Wednesday, 18 May 2011

I appear to have...


Second sock syndrome

Tuesday, 17 May 2011

Lessons learnt from carrot tops

Last weekend we harvested some carrots from our allotment. We got more carrot tops (330g) than carrot roots (160g) and it seemed a shame to put the tops straight in the compost so I experimented with some dyeing.
Carrot top dyeing
After a quick search on Ravelry I found rough instructions on a blog post. I boiled the carrot tops til they started to face, then chopped them up in my blender to make a thick fibrous soup. I let the mix simmer for a while longer then strained the mixture through a sieve. While this was going on I skeined then soaked 100g of blue faced leicester 4ply and 100g superwash merino with 20g of mordant, which at the time I thought was similar to Alum.

Carrot top dyeing

Here's the carrot top soup with the soaked yarn.
Carrot top dyeing

I simmered the yarn for about 30min until the yarn looked the colour of the soup. I let it cool then rinsed it. Loads of the colour bled out resulting in a yellow superwash yarn which looks a little warmer and brighter than in the photo below and a very pale yellow BFL. It turns out the mordant I had grabbed in haste is not similar to Alum but is used to fix plant fibres. I did rinse the yarn a lot but am dubious as to how colour fast it will be. I will try this again as I've seen some brilliant results on Ravelry and I've learnt my lesson on reading labels.
Carrot top yarn

Friday, 6 May 2011

Egypt - Day 2

Day 2 was jam packed. We were up at the crack of dawn to visit Saqqara, the oldest stone monument/building on the planet, built around 5,000 years ago. As well as seeing the step pyramid we went inside a Mastaba and inside a tomb, both of which had fantastic carvings. The mastaba had scenes of fishing and hunting life and our guide really brought ancient Egyptian lifestyles to life.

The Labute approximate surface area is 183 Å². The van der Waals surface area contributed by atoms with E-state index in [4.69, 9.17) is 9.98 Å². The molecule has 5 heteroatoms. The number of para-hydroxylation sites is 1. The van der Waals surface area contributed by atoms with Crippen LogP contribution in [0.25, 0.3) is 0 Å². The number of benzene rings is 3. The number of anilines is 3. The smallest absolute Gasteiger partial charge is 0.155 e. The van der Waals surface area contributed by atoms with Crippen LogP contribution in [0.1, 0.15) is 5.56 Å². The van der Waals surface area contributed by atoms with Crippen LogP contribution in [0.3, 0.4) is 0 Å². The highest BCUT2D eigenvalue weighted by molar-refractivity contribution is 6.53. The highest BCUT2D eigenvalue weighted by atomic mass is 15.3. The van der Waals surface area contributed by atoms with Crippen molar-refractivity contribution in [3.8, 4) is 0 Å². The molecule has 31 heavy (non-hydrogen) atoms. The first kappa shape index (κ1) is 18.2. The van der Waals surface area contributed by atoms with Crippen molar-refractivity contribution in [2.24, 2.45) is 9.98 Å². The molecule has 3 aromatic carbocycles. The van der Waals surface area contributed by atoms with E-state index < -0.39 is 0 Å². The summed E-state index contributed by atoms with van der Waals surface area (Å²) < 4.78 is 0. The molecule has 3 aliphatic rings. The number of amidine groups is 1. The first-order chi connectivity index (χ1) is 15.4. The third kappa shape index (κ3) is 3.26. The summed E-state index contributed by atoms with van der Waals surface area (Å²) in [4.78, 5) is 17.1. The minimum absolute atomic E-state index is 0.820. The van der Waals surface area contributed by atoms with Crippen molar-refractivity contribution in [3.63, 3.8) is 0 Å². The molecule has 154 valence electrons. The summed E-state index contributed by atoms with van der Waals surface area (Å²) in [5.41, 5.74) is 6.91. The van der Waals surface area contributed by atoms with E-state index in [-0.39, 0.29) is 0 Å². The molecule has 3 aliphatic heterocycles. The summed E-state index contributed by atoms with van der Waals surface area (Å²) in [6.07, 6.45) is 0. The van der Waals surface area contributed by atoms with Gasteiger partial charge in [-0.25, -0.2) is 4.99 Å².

Step Pyramid of Zoser

New things are being found all the time at Saqqara and I expected to see Indiana Jones rummaging around the many archaeological digs.


After Saqqara we drove back into Cairo and vistited two mosques. The first mosque, the Mosque of Sultan Hassan, was beautiful, with it's bare walls and open central courtyard.

Mosque & School of Sultan Hassan

As our guide explained the prinicples of Islam and the history of the mosque I watched these three woman making their lunch time prayer. After they had finished they spent time chatting and were very friendly, waving and smiling at us. Our guide offered to translate for me but I couldn't think of anything to ask them.

Mosque & School of Sultan Hassan

I like Islamic script when used as artwork and admired this carved Qur'anic text running high along the wall.

Mosque & School of Sultan Hassan

It is a very tranquil place.

Mosque & School of Sultan Hassan

The second mosque, the Mosque of Al Rif'i, had much busier decor though the brilliant shaft of light penetrating the dark interior could be construed as something divine or the brilliance of the natural world.

Mosque of Al Rifa'i